Since the economic crisis, policy changes across Europe appear to be moving away from universal health systems with broad coverage to systems where sections of the population are excluded from the scope of publicly available services. A new EPHA report presents and analyses these trends from across Europe and makes a contrast between the evidence that inclusive health, social, welfare and employment policies being beneficial to the economy with recent changes and health outcomes.
As well as from making the economic case for universal access, the report makes a number of recommendations for policymakers at national and European level. This includes guarantees for fair and universal access for all, including the long-term unemployed, minorities such as Roma communities, refugees, and homeless people.
The literature demonstrates that there is ample evidence that universal, comprehensive welfare regimes deliver better health outcomes at population level. The effects of austerity policies in Europe have been harsh, particularly in Southern European countries, and many studies been undertaken comparing alternative policy options. They show that social inequalities in sickness are lower in countries that have invested in more comprehensive social policies. For example, active labour market programmes coupled with comprehensive benefits packages appear to produce lower levels of sickness and to reduce health inequalities. Labour market interventions in particular have protective effects on the mental health of unemployed people.
Yet, healthcare policy responses to the economic crisis have seemingly neglected these associations. Many governments opted to reduce coverage, for example by introducing new eligibility criteria, changes to the benefit basket, increases in co-payments, or to reduce the supply of services by cutting the number of facilities, hospital beds or personnel.
The evidence suggests that many policy measures adopted to reduce healthcare and pharmaceuticals costs during the economic crisis have compromised health systems’ stated goals of equity. As total public health expenditure in health has decreased steadily since the onset of the crisis, out of pocket expenditure to patients has increased. Concerns about deteriorating health access and the creation of new vulnerable groups are well-founded. Greece is the starkest example of a dramatically weakened health system where exclusion of up to a third of the population from health coverage is dramatically worsening public health. EPHA’s annual conference heard for example, that the majority of people seeking medical attention at some Medecins du Monde polyclinics in Greece are Greek citizens who have lost their health coverage due to their personal financial circumstances.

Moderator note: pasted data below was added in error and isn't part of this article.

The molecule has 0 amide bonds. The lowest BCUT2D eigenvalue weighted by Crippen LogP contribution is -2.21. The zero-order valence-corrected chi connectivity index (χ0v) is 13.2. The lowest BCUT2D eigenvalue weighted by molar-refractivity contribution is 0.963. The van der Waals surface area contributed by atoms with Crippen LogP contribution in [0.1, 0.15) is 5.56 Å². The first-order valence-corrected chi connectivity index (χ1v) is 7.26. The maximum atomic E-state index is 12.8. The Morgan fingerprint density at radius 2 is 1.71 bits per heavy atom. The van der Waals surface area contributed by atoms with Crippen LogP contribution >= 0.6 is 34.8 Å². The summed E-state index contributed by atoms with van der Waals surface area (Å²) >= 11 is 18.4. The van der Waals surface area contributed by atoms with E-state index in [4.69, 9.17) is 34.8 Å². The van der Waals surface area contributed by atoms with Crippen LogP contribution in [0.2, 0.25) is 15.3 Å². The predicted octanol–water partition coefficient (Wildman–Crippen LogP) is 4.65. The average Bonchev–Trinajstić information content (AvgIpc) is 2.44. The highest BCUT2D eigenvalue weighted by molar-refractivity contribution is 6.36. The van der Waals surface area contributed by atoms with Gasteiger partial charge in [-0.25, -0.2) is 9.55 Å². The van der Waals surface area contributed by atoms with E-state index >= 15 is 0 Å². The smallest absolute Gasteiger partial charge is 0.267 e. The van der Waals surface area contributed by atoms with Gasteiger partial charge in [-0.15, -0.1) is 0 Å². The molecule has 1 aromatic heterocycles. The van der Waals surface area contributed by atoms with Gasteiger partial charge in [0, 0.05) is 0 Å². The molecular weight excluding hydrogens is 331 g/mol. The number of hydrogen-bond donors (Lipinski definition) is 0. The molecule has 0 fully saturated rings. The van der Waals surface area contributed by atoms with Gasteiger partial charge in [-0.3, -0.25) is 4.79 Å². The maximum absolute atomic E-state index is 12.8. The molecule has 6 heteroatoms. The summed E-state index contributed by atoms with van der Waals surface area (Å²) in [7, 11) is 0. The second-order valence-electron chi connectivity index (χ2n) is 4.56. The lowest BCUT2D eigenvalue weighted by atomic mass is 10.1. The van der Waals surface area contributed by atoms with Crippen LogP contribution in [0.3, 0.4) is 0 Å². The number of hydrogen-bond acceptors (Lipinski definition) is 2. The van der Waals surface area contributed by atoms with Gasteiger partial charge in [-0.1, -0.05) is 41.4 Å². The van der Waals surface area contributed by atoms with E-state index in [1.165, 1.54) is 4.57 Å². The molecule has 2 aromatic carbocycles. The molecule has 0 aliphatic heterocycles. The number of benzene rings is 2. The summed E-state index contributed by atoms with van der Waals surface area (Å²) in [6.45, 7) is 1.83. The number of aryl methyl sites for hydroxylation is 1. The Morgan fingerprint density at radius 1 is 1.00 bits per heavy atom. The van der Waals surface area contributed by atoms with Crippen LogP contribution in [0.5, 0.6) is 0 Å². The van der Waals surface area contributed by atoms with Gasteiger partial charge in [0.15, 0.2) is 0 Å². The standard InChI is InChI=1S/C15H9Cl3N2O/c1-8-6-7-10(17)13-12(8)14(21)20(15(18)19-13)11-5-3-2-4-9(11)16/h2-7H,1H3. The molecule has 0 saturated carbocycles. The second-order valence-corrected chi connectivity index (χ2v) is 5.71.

The report calls for governments to reverse the trend of means-testing health and social benefits and ensure health services are free at the point of delivery. It also calls on the European Commission to prioritise universal and fair access to healthcare and disease prevention, in line with the Sustainable Development Goals, in the European Semester process of economic recommendations to national governments and to asses impacts of fiscal and economic recommendations on health.
With an eye on the emergency situation in Greece but across Europe, EPHA calls for EU solidarity funds to be released to ensure basic primary care is available to all, including refugees, and that obstacles to access are removed.